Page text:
Zbyszko: No, not going insane, I’m actually one of the normal people from the  business especially from my era.

Lee: We were talking about your hall of fame induction in the opening. I just have to say as a wrestling fan it was such an amazing night to see you officially go in. When I was growing up as a kid in the 1980’s my dad, uncle, and my grandfather hipped me to wrestling. They told me stories about you and Bruno, early WWF days with the Hulkster running around and all that. I gotta follow up on your hall of fame induction as did it seem surreal to you? Like you’re now a WWE hall of famer? Especially when you think about the company you have. Not just with your hall of fame class but in general.

Zbyszko: Oh it was a thrill of a life time. You know I tried to keep it simple and not talk too philosophically. It was a real interesting night because I didn’t write any speech. I just wanted to go out and talk to the fans and tell them a quick story, a true story about how I was one of the biggest fans ever and just wanted to be like my hero. One day I end up crawling through these stupid giant hedges cause I caught a glimpse of him (Bruno Sammartino). It was like going through a rabbit hole. Next thing I know I’m on the stage and in the hall of fame. Got the same ring and my dream kind of came true. But it was a wild experience because I mean all the energy in the room was really cool, I kind of went into a different dimension. I remember looking up and seeing people I knew and it through me off for a minute. I remember saying I lost my train of thought and then I don’t remember saying a word until afterwards. Vince (McMahon) thought it was great. Arnold Schwarzenegger pulled me over and said: ‘You have the greatest act ever, that was the greatest speech I ever heard!’ I said really? I think I blanked out, I don’t remember what the hell I said.Then some guy in a big three piece suit come running up, said I am so and so from the WWE Board of Directors telling me that was the greatest speech he ever heard and I couldn’t remember what what the hell I said. I was in a different dimension. I was watching replays of it and I was like I did say that, I did say that!  Vince said yeah you were in the moment brother! That’s what I wanted! I’m in a twilight zone man! It was wild!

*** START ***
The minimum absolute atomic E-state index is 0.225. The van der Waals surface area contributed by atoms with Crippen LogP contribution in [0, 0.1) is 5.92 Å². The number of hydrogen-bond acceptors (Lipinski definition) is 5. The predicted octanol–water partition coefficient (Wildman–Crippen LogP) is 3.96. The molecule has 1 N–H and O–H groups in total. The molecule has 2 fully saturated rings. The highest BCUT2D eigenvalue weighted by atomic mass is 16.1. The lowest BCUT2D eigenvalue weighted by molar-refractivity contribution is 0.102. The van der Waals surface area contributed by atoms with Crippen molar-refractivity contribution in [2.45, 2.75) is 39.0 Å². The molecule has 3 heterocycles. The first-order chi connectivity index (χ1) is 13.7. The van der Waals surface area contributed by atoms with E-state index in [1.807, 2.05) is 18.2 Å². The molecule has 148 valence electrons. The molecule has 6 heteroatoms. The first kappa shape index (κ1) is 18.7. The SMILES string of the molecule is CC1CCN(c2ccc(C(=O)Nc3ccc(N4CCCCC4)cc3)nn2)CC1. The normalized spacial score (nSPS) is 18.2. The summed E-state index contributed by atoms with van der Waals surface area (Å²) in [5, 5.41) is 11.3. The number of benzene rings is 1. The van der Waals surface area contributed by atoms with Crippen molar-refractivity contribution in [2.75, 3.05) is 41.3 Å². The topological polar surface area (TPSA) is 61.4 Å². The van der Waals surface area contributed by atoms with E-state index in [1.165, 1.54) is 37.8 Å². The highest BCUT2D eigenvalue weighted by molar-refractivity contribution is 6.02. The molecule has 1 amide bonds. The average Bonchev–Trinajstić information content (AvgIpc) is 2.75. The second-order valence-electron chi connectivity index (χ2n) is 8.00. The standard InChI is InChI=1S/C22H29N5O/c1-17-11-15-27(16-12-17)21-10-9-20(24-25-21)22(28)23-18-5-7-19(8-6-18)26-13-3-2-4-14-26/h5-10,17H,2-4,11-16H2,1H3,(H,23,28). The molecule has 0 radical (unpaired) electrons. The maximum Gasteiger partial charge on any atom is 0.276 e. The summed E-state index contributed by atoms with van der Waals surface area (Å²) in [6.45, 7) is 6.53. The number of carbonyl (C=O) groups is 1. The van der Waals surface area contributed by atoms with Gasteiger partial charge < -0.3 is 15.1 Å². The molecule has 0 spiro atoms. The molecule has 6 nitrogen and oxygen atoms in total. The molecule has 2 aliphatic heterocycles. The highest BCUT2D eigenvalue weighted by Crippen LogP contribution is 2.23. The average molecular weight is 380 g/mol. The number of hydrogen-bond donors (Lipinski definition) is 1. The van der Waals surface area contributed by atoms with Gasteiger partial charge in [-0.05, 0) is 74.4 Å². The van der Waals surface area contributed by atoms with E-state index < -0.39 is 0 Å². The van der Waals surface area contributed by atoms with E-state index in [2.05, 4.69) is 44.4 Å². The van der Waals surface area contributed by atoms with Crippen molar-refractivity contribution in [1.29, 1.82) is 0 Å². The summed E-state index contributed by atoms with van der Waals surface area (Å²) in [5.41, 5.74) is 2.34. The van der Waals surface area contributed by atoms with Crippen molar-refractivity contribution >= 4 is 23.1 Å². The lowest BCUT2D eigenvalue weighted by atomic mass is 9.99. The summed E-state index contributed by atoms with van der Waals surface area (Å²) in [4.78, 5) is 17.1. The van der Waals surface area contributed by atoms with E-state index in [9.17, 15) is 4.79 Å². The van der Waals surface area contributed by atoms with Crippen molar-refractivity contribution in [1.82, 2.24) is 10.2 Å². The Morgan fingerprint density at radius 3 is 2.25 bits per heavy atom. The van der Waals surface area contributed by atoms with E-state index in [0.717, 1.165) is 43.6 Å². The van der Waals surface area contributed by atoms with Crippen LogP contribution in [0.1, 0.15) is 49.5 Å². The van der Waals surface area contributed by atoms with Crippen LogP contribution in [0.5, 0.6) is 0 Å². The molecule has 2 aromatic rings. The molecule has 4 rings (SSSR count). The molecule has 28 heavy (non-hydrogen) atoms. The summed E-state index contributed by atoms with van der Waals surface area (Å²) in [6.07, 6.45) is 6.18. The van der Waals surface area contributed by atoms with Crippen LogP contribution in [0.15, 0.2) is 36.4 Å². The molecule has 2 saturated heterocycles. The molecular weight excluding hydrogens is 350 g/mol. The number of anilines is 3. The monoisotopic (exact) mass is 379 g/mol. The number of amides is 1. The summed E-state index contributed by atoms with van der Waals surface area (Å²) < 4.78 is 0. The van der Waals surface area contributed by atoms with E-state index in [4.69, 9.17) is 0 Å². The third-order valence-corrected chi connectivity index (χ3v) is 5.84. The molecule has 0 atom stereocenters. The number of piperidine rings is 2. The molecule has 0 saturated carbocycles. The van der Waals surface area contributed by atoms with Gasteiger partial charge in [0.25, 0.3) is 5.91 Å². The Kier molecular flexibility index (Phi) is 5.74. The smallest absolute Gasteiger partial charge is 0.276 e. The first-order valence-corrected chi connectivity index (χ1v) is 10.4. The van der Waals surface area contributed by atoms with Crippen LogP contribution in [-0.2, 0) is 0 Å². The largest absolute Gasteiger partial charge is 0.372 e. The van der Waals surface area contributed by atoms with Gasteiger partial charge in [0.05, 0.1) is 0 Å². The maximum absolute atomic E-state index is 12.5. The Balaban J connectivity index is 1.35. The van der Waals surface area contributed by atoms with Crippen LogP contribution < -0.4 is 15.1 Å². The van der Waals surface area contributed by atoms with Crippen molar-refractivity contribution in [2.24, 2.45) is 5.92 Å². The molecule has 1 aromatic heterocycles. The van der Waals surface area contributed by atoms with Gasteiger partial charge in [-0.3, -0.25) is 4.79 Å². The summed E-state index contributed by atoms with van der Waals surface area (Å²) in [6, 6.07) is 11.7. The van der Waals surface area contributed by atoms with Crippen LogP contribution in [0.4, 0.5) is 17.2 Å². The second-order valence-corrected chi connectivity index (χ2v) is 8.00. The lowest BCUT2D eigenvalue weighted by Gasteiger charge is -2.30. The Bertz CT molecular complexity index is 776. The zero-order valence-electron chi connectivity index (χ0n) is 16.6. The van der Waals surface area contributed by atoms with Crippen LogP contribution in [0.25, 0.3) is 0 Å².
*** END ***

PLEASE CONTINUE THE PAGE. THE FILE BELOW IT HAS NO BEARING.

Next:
Lee: Couldn’t help but notice there was a little bit of heckling from the fans going on. Like especially when Daniel Bryan had opened up about Connor (Michalek). There was a little bit of heckling after he told fans how it’s not all about him (fiction vs non-fiction). I also remember there was something going on with Roman Reign as I think his name was mentioned (during Rikishi’s induction) and some heckling was going on. A lot of people have been coming together saying we love these hall of fames and the hall of famers. We want these nights to be special for individuals such as you and others. Maybe it should be a situation where it’s closed off to the public. It’s just invitation to the wrestlers being inducted, their families maybe a certain number of media outlets and the press. Do you agree to an extent that’s something WWE needs to play around with or it’s not necessary?

Zbyszko: Well you know, unfortunately it’s like every other thing in the world, there’s 98% percent of humanity that are great people and it’s 2% of humanity that are psychopaths and idiots. To be honest with you after my speech I went off to twilight zone. I didn’t see the rest of the hall of fame. I really can’t comment about the heckling, what was said and everything they were doing. The WWE is such a great company. I mean I look at it and see some of their policy and they are just so nice. I mean if it was me running it you think I’d put someone through rehab ten times? I’d give them one shot. You want to go to rehab? Here, great! You messed up? You big dummy too bad! The company bends over backwards to help people like the Connor thing and the hall of fame. That’s really sweet but with your comment…Does it belong in the Hall of Fame? I don’t know…